Assisted-dying law takes effect next month

Health Minister Andrew Little. Photo: RNZ.

The End of Life Choice Act will take effect next month, making assisted dying legal in New Zealand.

Health Minister Andrew Little says the health system is ready for the implementation of the act.

The law received 65.1 per cent support in a public referendum held alongside last year’s general election, and is due to come into force on November 7.

Little says the Government has appointed a three-person specialist committee to oversee the operation of the Act.

Membership of the End of Life Review Committee must include a medical ethicist, a doctor specialising in end-of-life care and a health practitioner.

The first three members of the committee are:

  • Dr Dana Wensley, medical ethicist.
  • Ms Belinda Close, health practitioner.
  • Dr Jane Greville, medical practitioner practising endof-life care.

“The committee will review reports on assisted deaths and report to the Registrar (assisted dying) at the Ministry of Health and to the Minister of Health,” says Little.

“This independent review mechanism is one of the many safeguards put in place to ensure the service is operating in line with strict criteria set out by the Act.

“The other body required under the legislation, the Support and Consultation for End of Life in New Zealand group, or SCENZ, was appointed in August. Its responsibilities include maintaining a list of health practitioners providing assisted-dying services, and helping develop and oversee standards of care.”

Little says the Government has also put in place funding, through the Ministry of Health.

“The Government is committed to ensuring health services are available equally to everyone who needs them, and this includes assisted-dying services.

“We expect that in most circumstances, these services will be provided in the community and will be free for people who meet the strict eligibility criteria.

“Medical and nurse practitioners who provide care as part of the assisted-dying service will be paid for their work and for their travel costs.”

Biographical details for members of the first End of Life Review Committee

Dr Dana Wensley is a barrister and solicitor of the High Court of New Zealand and Commissioner for Resource Management Act hearings. She has previously worked as a registered nurse, solicitor and a senior research fellow. Since 2015, she has been a lawyer-member of the National Ethics Advisory Committee and a community representative on the Hospital Advisory Committee at Nelson Marlborough District Health Board. She is also the current chair of the Tasman District Council’s Regulatory Committee and for the Accessibility for All Forum. She received her doctorate in Medical Law and Ethics from King’s College in London in 2006.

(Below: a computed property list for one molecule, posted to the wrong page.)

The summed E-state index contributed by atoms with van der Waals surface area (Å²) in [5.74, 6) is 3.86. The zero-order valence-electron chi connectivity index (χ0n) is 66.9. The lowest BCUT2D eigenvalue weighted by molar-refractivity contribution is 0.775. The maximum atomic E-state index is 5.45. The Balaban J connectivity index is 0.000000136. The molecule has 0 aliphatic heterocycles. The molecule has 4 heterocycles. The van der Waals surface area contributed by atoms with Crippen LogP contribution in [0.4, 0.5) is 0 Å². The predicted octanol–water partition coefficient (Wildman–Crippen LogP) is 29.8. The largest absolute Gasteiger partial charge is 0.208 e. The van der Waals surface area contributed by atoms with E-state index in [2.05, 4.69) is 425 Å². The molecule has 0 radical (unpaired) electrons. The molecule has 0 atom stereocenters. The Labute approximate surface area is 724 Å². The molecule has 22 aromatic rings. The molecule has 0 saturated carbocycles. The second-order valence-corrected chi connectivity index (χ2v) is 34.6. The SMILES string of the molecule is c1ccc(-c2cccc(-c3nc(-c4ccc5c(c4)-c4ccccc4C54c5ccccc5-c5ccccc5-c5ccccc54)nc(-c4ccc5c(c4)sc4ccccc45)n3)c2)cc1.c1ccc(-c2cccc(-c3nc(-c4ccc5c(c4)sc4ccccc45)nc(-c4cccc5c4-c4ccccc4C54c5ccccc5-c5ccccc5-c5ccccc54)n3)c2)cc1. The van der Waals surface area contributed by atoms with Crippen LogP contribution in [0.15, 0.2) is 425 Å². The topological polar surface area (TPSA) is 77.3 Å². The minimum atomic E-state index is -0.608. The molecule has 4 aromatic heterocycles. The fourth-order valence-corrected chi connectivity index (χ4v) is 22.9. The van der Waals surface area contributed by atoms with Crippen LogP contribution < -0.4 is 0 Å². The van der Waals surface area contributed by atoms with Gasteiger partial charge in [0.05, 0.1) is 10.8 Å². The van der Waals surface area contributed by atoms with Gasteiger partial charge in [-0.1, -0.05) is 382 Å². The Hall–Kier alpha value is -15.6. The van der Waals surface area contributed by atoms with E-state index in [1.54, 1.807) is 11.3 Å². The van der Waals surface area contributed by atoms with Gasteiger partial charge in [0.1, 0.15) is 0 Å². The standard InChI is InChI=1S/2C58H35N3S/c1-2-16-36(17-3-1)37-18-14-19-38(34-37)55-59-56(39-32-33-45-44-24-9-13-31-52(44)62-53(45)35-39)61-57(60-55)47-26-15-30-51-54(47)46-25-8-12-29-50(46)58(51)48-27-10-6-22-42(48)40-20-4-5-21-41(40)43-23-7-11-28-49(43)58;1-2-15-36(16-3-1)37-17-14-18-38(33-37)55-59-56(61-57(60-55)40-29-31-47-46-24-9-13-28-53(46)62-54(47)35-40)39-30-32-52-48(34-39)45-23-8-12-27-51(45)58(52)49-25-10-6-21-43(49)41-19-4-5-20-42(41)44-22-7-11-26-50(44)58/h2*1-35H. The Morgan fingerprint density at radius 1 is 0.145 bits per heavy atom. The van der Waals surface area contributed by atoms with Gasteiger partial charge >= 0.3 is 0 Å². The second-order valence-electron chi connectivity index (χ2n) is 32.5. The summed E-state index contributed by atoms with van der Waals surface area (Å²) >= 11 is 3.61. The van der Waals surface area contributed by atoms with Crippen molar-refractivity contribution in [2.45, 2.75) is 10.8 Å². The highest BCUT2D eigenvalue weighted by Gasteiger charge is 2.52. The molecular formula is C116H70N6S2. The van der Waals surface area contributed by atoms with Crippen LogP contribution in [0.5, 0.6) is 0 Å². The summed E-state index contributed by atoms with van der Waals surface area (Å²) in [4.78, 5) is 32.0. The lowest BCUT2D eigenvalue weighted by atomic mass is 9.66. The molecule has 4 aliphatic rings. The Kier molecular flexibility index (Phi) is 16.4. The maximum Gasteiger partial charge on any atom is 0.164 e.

Belinda Close has been the director of nursing at Ashburton Rural Health Services since 2018 and is co-chair Māori of both the Nurses Executive New Zealand and the National Nurse Leaders Group. She has 31 years’ experience managing and handling sophisticated health needs of people in hospitals and communities across Aotearoa and Australia, with a focus on indigenous health, clinical supervision and corporate and clinical governance.

Dr Jane Greville is a palliative care consultant at Harbour Hospice in Auckland and previously worked as the Medical Officer at North Shore Hospice. She is a representative on the executive of the Aotearoa branch of the Australia and New Zealand Society of Palliative Medicine, and previously served as a member of the Board of Dove Hospice. She has more than 30 years’ experience working in health care, primarily in general practice, and has worked specifically in palliative care since 2013.

More information on the implementation of the Act and the End of Life Review Committee can be found at

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Can’t wait

Posted on 13-10-2021 15:45 | By

If this Government gets back in I’m booking a ticket.

It's taken quite a while......

Posted on 12-10-2021 21:15 | By groutby get to where we are now, and yet another example of how differing views emerge and change as years pass. The proposed bill introduced for discussion I recall as early as 1995 was by then MP Michael Laws with others in hot pusuit to continue ’the cause’ and now with MP David Seymour finally bringing it to reality. In an ideal world no-one would wish to need to use it, however, our ’ideal world’ is far from what it actually is, and to soon have a choice for such a decision is, in my opinion, a very important one. Death with Dignity?...absolutely....


Posted on 12-10-2021 20:37 | By

Let’s hope that the News media can restrain themselves enough to allow some dignity to those that choose to use the services. However, there’s little hope that they’ll let dignity get in the way of headline News, cameras at the door and inappropriate interviews